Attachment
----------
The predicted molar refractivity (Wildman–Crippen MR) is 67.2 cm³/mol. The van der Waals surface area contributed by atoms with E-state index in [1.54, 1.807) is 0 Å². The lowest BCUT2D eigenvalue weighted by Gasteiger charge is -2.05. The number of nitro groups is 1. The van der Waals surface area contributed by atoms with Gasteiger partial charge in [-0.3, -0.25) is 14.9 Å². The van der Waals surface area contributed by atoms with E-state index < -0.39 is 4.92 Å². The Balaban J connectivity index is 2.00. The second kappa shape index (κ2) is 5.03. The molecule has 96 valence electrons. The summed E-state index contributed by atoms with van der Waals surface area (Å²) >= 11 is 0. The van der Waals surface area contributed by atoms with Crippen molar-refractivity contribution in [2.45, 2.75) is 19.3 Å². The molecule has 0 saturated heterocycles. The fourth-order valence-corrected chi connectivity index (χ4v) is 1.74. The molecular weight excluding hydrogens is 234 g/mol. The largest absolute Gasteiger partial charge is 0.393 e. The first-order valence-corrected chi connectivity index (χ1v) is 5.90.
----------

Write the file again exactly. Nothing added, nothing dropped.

The predicted molar refractivity (Wildman–Crippen MR) is 67.2 cm³/mol. The van der Waals surface area contributed by atoms with E-state index in [1.54, 1.807) is 0 Å². The lowest BCUT2D eigenvalue weighted by Gasteiger charge is -2.05. The number of nitro groups is 1. The van der Waals surface area contributed by atoms with Gasteiger partial charge in [-0.3, -0.25) is 14.9 Å². The van der Waals surface area contributed by atoms with E-state index < -0.39 is 4.92 Å². The Balaban J connectivity index is 2.00. The second kappa shape index (κ2) is 5.03. The molecule has 96 valence electrons. The summed E-state index contributed by atoms with van der Waals surface area (Å²) >= 11 is 0. The van der Waals surface area contributed by atoms with Crippen molar-refractivity contribution in [2.45, 2.75) is 19.3 Å². The molecule has 0 saturated heterocycles. The fourth-order valence-corrected chi connectivity index (χ4v) is 1.74. The molecular weight excluding hydrogens is 234 g/mol. The largest absolute Gasteiger partial charge is 0.393 e. The first-order valence-corrected chi connectivity index (χ1v) is 5.90.